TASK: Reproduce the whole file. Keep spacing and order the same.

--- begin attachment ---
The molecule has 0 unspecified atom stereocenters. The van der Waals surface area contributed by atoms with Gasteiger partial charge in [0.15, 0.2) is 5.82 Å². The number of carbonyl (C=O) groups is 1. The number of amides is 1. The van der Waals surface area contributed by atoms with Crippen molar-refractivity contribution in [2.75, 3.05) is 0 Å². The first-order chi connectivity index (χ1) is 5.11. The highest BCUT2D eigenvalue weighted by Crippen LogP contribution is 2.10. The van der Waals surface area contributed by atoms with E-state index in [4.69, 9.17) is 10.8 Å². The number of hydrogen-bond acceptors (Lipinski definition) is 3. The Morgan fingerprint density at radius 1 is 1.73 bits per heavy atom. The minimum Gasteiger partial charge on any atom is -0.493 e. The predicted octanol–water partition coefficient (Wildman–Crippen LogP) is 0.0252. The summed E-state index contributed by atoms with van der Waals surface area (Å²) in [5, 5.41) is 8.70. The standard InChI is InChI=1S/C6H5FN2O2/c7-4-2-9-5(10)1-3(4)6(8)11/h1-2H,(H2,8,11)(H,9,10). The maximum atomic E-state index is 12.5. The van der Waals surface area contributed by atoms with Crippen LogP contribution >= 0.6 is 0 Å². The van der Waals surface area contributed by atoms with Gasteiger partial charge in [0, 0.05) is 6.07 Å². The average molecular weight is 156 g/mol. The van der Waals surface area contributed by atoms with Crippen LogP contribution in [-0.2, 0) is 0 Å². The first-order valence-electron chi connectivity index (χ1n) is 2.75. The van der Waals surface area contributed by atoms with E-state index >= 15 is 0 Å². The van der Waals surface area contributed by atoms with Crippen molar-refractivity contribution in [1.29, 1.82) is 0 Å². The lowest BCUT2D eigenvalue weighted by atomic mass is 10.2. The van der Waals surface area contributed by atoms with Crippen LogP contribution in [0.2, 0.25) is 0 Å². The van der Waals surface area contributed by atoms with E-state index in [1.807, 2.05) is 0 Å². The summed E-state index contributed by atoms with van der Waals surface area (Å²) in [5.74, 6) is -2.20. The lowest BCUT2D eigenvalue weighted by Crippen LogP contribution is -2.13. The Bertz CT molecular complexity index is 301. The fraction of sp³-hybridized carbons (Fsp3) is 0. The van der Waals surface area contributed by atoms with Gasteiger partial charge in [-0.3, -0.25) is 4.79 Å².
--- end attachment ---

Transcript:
The molecule has 0 unspecified atom stereocenters. The van der Waals surface area contributed by atoms with Gasteiger partial charge in [0.15, 0.2) is 5.82 Å². The number of carbonyl (C=O) groups is 1. The number of amides is 1. The van der Waals surface area contributed by atoms with Crippen molar-refractivity contribution in [2.75, 3.05) is 0 Å². The first-order chi connectivity index (χ1) is 5.11. The highest BCUT2D eigenvalue weighted by Crippen LogP contribution is 2.10. The van der Waals surface area contributed by atoms with E-state index in [4.69, 9.17) is 10.8 Å². The number of hydrogen-bond acceptors (Lipinski definition) is 3. The Morgan fingerprint density at radius 1 is 1.73 bits per heavy atom. The minimum Gasteiger partial charge on any atom is -0.493 e. The predicted octanol–water partition coefficient (Wildman–Crippen LogP) is 0.0252. The summed E-state index contributed by atoms with van der Waals surface area (Å²) in [5, 5.41) is 8.70. The standard InChI is InChI=1S/C6H5FN2O2/c7-4-2-9-5(10)1-3(4)6(8)11/h1-2H,(H2,8,11)(H,9,10). The maximum atomic E-state index is 12.5. The van der Waals surface area contributed by atoms with Crippen LogP contribution >= 0.6 is 0 Å². The van der Waals surface area contributed by atoms with Gasteiger partial charge in [0, 0.05) is 6.07 Å². The average molecular weight is 156 g/mol. The van der Waals surface area contributed by atoms with Crippen LogP contribution in [-0.2, 0) is 0 Å². The first-order valence-electron chi connectivity index (χ1n) is 2.75. The van der Waals surface area contributed by atoms with E-state index >= 15 is 0 Å². The van der Waals surface area contributed by atoms with Crippen molar-refractivity contribution in [1.29, 1.82) is 0 Å². The lowest BCUT2D eigenvalue weighted by atomic mass is 10.2. The van der Waals surface area contributed by atoms with Crippen LogP contribution in [0.2, 0.25) is 0 Å². The van der Waals surface area contributed by atoms with E-state index in [1.807, 2.05) is 0 Å². The summed E-state index contributed by atoms with van der Waals surface area (Å²) in [5.74, 6) is -2.20. The lowest BCUT2D eigenvalue weighted by Crippen LogP contribution is -2.13. The Bertz CT molecular complexity index is 301. The fraction of sp³-hybridized carbons (Fsp3) is 0. The van der Waals surface area contributed by atoms with Gasteiger partial charge in [-0.3, -0.25) is 4.79 Å².